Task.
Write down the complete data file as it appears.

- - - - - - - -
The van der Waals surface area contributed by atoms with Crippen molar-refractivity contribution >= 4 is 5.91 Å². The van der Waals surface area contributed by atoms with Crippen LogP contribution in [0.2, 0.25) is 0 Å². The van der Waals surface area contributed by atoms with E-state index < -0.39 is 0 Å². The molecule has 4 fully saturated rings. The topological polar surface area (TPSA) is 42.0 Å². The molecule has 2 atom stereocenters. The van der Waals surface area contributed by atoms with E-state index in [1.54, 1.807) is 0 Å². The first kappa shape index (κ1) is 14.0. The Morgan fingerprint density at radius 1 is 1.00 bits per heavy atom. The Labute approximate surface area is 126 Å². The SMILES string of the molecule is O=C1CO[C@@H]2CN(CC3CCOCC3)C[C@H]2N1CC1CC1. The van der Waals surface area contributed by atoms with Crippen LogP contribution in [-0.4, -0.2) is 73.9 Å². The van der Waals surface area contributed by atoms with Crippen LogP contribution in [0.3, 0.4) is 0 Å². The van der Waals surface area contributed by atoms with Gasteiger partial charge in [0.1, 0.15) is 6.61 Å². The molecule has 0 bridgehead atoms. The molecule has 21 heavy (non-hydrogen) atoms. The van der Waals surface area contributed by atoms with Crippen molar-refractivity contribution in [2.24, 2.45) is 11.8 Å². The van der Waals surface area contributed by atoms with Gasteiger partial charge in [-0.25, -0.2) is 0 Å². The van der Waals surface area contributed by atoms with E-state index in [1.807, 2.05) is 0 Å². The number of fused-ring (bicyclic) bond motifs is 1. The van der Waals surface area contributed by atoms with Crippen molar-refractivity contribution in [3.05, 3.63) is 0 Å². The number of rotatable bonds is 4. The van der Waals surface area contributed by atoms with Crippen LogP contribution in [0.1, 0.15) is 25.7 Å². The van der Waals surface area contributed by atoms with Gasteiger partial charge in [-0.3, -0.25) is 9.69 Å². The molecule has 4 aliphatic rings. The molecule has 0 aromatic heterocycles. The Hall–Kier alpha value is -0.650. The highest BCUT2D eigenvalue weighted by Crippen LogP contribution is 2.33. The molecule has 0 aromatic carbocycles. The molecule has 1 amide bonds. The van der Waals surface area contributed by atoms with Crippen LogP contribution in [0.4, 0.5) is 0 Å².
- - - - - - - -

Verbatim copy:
The van der Waals surface area contributed by atoms with Crippen molar-refractivity contribution >= 4 is 5.91 Å². The van der Waals surface area contributed by atoms with Crippen LogP contribution in [0.2, 0.25) is 0 Å². The van der Waals surface area contributed by atoms with E-state index < -0.39 is 0 Å². The molecule has 4 fully saturated rings. The topological polar surface area (TPSA) is 42.0 Å². The molecule has 2 atom stereocenters. The van der Waals surface area contributed by atoms with E-state index in [1.54, 1.807) is 0 Å². The first kappa shape index (κ1) is 14.0. The Morgan fingerprint density at radius 1 is 1.00 bits per heavy atom. The Labute approximate surface area is 126 Å². The SMILES string of the molecule is O=C1CO[C@@H]2CN(CC3CCOCC3)C[C@H]2N1CC1CC1. The van der Waals surface area contributed by atoms with Crippen LogP contribution in [-0.4, -0.2) is 73.9 Å². The van der Waals surface area contributed by atoms with Crippen LogP contribution in [0.3, 0.4) is 0 Å². The van der Waals surface area contributed by atoms with Gasteiger partial charge in [0.1, 0.15) is 6.61 Å². The molecule has 0 bridgehead atoms. The molecule has 21 heavy (non-hydrogen) atoms. The van der Waals surface area contributed by atoms with Crippen molar-refractivity contribution in [2.24, 2.45) is 11.8 Å². The van der Waals surface area contributed by atoms with Gasteiger partial charge in [-0.25, -0.2) is 0 Å². The van der Waals surface area contributed by atoms with E-state index in [1.807, 2.05) is 0 Å². The number of fused-ring (bicyclic) bond motifs is 1. The van der Waals surface area contributed by atoms with Crippen molar-refractivity contribution in [3.05, 3.63) is 0 Å². The number of rotatable bonds is 4. The van der Waals surface area contributed by atoms with Crippen LogP contribution in [0.1, 0.15) is 25.7 Å². The van der Waals surface area contributed by atoms with Gasteiger partial charge in [-0.3, -0.25) is 9.69 Å². The molecule has 4 aliphatic rings. The molecule has 0 aromatic heterocycles. The Hall–Kier alpha value is -0.650. The highest BCUT2D eigenvalue weighted by Crippen LogP contribution is 2.33. The molecule has 0 aromatic carbocycles. The molecule has 1 amide bonds. The van der Waals surface area contributed by atoms with Crippen LogP contribution in [0.4, 0.5) is 0 Å².